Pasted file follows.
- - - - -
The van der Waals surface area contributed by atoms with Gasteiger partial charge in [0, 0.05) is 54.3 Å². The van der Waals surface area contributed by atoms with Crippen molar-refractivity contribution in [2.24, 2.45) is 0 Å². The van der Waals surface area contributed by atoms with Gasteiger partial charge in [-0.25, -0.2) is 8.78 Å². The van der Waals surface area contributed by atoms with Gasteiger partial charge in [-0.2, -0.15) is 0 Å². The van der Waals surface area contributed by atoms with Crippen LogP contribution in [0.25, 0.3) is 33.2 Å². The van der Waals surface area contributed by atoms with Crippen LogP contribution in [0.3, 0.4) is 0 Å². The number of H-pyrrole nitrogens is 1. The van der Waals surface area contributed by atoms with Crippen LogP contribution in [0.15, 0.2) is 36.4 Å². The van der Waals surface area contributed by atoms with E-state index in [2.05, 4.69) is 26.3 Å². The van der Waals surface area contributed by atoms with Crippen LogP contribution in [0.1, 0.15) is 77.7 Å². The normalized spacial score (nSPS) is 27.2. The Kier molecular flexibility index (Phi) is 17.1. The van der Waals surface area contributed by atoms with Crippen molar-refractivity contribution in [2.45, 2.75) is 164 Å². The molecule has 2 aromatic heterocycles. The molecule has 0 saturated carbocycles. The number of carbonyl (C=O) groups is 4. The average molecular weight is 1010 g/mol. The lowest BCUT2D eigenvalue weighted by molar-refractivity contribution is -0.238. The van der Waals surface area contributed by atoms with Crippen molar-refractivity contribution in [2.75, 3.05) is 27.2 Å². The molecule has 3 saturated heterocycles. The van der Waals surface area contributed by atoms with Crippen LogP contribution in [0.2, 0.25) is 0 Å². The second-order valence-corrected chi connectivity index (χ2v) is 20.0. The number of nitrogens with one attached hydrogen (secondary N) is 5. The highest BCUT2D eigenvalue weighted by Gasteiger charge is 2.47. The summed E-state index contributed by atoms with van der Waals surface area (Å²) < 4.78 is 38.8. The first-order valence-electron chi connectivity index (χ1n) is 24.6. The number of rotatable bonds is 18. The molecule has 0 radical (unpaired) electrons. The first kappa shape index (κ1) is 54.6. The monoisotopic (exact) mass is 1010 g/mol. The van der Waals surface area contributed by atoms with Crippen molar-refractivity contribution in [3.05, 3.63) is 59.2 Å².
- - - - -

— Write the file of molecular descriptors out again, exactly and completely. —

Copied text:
The van der Waals surface area contributed by atoms with Gasteiger partial charge in [0, 0.05) is 54.3 Å². The van der Waals surface area contributed by atoms with Crippen molar-refractivity contribution in [2.24, 2.45) is 0 Å². The van der Waals surface area contributed by atoms with Gasteiger partial charge in [-0.25, -0.2) is 8.78 Å². The van der Waals surface area contributed by atoms with Gasteiger partial charge in [-0.2, -0.15) is 0 Å². The van der Waals surface area contributed by atoms with Crippen LogP contribution in [0.25, 0.3) is 33.2 Å². The van der Waals surface area contributed by atoms with Crippen LogP contribution in [0.3, 0.4) is 0 Å². The number of H-pyrrole nitrogens is 1. The van der Waals surface area contributed by atoms with Crippen LogP contribution in [0.15, 0.2) is 36.4 Å². The van der Waals surface area contributed by atoms with E-state index in [2.05, 4.69) is 26.3 Å². The van der Waals surface area contributed by atoms with Crippen LogP contribution in [0.1, 0.15) is 77.7 Å². The normalized spacial score (nSPS) is 27.2. The Kier molecular flexibility index (Phi) is 17.1. The van der Waals surface area contributed by atoms with Crippen molar-refractivity contribution in [2.45, 2.75) is 164 Å². The molecule has 2 aromatic heterocycles. The molecule has 0 saturated carbocycles. The number of carbonyl (C=O) groups is 4. The average molecular weight is 1010 g/mol. The lowest BCUT2D eigenvalue weighted by molar-refractivity contribution is -0.238. The van der Waals surface area contributed by atoms with Crippen molar-refractivity contribution in [2.75, 3.05) is 27.2 Å². The molecule has 3 saturated heterocycles. The van der Waals surface area contributed by atoms with Crippen LogP contribution in [0.2, 0.25) is 0 Å². The second-order valence-corrected chi connectivity index (χ2v) is 20.0. The number of nitrogens with one attached hydrogen (secondary N) is 5. The highest BCUT2D eigenvalue weighted by Gasteiger charge is 2.47. The summed E-state index contributed by atoms with van der Waals surface area (Å²) < 4.78 is 38.8. The first-order valence-electron chi connectivity index (χ1n) is 24.6. The number of rotatable bonds is 18. The molecule has 0 radical (unpaired) electrons. The first kappa shape index (κ1) is 54.6. The monoisotopic (exact) mass is 1010 g/mol. The van der Waals surface area contributed by atoms with Crippen molar-refractivity contribution in [3.05, 3.63) is 59.2 Å².